Early intervention of Rotator Cuff Tears from LA Orthopedic Group can contribute to a full recovery.
A common sports-related injury, a rotator cuff tear is an injury that involves a group of four muscles that form a tendon that covers the upper arm bone. Tears usually develop slowly if repetitious movements are involved.
- This type of injury can also be sudden if it occurs due to a hard fall or serious trauma
- Treatment will depend on the type of tear you experience
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Types of Rotator Cuff Tears
A tear may affect one or more of the rotator cuff tendons. When these tissues are injured, a fluid-filled sac called a bursa sometimes becomes irritated and contributes to the pain you feel. Tears can be partial or full. A partial rotator cuff tear (incomplete tear) damages part of one or more tendons, but no tissues are completely severed. When a full tear occurs, the entire tendon is separated from the bone.
Tears can also be classified as acute, or sudden, as often results from an injury. Degenerative tears develop over time due to contributing factors such as repetitive stress, bone spurs, and reduced blood supply due to age-related changes with blood vessels. Symptoms associated with any type of rotator cuff tear may include:
- Pain when lifting an arm
- Weakness in the shoulder
- “Clicking” or “popping” sounds heard when making shoulder movements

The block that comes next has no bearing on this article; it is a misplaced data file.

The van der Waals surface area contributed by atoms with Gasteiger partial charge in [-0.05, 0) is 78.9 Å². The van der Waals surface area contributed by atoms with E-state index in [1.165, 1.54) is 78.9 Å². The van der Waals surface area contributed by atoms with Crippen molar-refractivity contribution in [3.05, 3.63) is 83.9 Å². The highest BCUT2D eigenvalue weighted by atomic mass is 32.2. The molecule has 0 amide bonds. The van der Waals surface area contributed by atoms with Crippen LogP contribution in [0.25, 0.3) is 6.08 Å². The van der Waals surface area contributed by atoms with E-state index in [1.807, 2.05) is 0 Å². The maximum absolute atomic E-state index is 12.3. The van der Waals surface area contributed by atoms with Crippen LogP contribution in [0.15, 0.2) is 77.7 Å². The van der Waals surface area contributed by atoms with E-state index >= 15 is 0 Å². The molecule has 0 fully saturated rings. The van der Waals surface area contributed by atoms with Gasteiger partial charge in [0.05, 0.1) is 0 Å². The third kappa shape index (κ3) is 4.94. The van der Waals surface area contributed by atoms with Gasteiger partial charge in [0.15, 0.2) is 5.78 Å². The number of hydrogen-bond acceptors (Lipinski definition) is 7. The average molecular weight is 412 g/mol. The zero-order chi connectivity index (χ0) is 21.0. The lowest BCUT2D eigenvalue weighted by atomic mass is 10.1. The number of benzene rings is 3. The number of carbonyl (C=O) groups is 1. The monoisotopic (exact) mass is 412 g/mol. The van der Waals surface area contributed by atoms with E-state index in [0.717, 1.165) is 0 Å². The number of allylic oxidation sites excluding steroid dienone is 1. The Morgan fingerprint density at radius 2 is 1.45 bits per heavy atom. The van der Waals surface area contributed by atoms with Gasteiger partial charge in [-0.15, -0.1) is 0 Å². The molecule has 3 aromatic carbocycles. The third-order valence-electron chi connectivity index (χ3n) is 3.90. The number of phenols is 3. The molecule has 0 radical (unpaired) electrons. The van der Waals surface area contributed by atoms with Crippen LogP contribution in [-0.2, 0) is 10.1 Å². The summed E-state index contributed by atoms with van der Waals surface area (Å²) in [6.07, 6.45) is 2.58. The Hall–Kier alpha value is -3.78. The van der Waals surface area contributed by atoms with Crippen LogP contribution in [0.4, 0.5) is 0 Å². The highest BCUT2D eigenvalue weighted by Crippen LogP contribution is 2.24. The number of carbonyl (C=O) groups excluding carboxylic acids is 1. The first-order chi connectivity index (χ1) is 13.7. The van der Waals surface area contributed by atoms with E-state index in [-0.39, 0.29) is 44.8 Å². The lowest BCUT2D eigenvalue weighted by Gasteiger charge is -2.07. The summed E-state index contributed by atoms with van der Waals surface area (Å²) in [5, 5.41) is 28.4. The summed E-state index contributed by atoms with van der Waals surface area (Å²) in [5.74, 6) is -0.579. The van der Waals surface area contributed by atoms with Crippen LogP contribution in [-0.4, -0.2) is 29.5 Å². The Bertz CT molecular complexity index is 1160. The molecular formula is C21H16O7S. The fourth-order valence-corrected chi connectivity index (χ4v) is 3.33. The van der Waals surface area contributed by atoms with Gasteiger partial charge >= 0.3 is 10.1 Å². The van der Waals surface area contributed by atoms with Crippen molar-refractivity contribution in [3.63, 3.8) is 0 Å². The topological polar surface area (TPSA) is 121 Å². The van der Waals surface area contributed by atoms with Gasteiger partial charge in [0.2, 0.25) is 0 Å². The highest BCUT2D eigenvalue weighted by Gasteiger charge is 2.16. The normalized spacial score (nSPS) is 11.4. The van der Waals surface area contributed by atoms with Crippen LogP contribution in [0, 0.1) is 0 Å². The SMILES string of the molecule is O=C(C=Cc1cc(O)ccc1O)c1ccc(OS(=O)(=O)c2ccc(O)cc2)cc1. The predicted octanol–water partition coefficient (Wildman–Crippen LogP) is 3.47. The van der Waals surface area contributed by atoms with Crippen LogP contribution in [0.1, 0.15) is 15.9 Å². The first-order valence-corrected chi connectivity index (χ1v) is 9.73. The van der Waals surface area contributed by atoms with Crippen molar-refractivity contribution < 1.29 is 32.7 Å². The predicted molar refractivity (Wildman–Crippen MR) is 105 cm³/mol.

- Discomfort felt when trying to rest on the affected shoulder
A physical examination to identify a rotator cuff tear typically involves checking for tenderness in the affected area and evaluating range of motion and general muscle strength in the shoulder. Ultrasounds, X-rays, and MRI scans are among the tests that may be performed.
If symptoms aren’t debilitating, conservative options will likely be explored first. Medications such as acetaminophen and anti-inflammatory drugs may reduce swelling. Non-surgical treatment suggestions often include rest and modification of activities, physical therapy that includes strengthening exercises, and steroid injections placed directly into the affected part of the rotator cuff. Relief experienced because of injections may make it easier to participate in physical therapy.
If the tear is large, symptoms have continued for more than 6-12 months, other treatments haven’t been effective, or the injury was sudden and serious enough to damage other parts of the shoulder, an orthopedic surgeon may suggest surgery for a rotator cuff tear. Common procedures to reattach the tendon to the upper arm bone are arthroscopic surgery, which involves smaller incisions and the use of special instruments and a camera, open surgery with larger instruments for more extensive tears, and mini-open surgery that combines arthroscopic techniques with the use of larger instruments.
About 2 million people visit their doctor each year in the United States because of rotator cuff tears. If you think you may have this type of injury, don’t ignore it. Muscle and tendon tears may become progressively worse over time, to the point where you may have difficulty with tasks like shampooing and getting dressed. Early diagnosis and treatment increases your odds of enjoying a complete recovery and being able to return to your preferred activities.